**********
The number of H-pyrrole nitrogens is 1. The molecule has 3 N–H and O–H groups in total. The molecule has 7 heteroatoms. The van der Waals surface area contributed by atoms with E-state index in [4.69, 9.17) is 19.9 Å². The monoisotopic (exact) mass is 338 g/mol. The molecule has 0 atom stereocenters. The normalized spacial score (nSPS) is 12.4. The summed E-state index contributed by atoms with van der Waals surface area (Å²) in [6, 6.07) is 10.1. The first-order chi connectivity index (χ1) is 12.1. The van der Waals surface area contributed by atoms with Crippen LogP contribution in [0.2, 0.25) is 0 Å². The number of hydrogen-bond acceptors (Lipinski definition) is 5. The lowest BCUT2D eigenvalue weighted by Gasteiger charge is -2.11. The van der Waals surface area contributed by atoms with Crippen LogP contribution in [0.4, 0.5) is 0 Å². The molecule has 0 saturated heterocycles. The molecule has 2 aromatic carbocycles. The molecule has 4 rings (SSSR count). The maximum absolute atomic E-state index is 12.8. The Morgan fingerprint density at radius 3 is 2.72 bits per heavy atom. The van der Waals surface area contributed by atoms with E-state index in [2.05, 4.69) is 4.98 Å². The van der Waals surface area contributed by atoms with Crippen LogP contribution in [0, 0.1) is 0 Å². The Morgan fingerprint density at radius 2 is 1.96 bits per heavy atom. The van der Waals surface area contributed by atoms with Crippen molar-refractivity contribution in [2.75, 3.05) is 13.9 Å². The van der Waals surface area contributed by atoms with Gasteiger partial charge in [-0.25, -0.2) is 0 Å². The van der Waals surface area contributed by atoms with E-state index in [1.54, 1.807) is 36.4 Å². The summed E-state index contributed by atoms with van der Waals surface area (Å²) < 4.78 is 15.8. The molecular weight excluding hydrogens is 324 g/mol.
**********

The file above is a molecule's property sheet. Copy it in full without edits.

The number of H-pyrrole nitrogens is 1. The molecule has 3 N–H and O–H groups in total. The molecule has 7 heteroatoms. The van der Waals surface area contributed by atoms with E-state index in [4.69, 9.17) is 19.9 Å². The monoisotopic (exact) mass is 338 g/mol. The molecule has 0 atom stereocenters. The normalized spacial score (nSPS) is 12.4. The summed E-state index contributed by atoms with van der Waals surface area (Å²) in [6, 6.07) is 10.1. The first-order chi connectivity index (χ1) is 12.1. The van der Waals surface area contributed by atoms with Crippen LogP contribution in [0.2, 0.25) is 0 Å². The number of hydrogen-bond acceptors (Lipinski definition) is 5. The lowest BCUT2D eigenvalue weighted by Gasteiger charge is -2.11. The van der Waals surface area contributed by atoms with Crippen LogP contribution in [0.4, 0.5) is 0 Å². The molecule has 0 saturated heterocycles. The molecule has 2 aromatic carbocycles. The molecule has 4 rings (SSSR count). The maximum absolute atomic E-state index is 12.8. The Morgan fingerprint density at radius 3 is 2.72 bits per heavy atom. The van der Waals surface area contributed by atoms with E-state index in [2.05, 4.69) is 4.98 Å². The van der Waals surface area contributed by atoms with Crippen LogP contribution in [0, 0.1) is 0 Å². The Morgan fingerprint density at radius 2 is 1.96 bits per heavy atom. The van der Waals surface area contributed by atoms with Crippen molar-refractivity contribution in [2.75, 3.05) is 13.9 Å². The van der Waals surface area contributed by atoms with Gasteiger partial charge in [-0.25, -0.2) is 0 Å². The van der Waals surface area contributed by atoms with E-state index in [1.54, 1.807) is 36.4 Å². The summed E-state index contributed by atoms with van der Waals surface area (Å²) < 4.78 is 15.8. The molecular weight excluding hydrogens is 324 g/mol.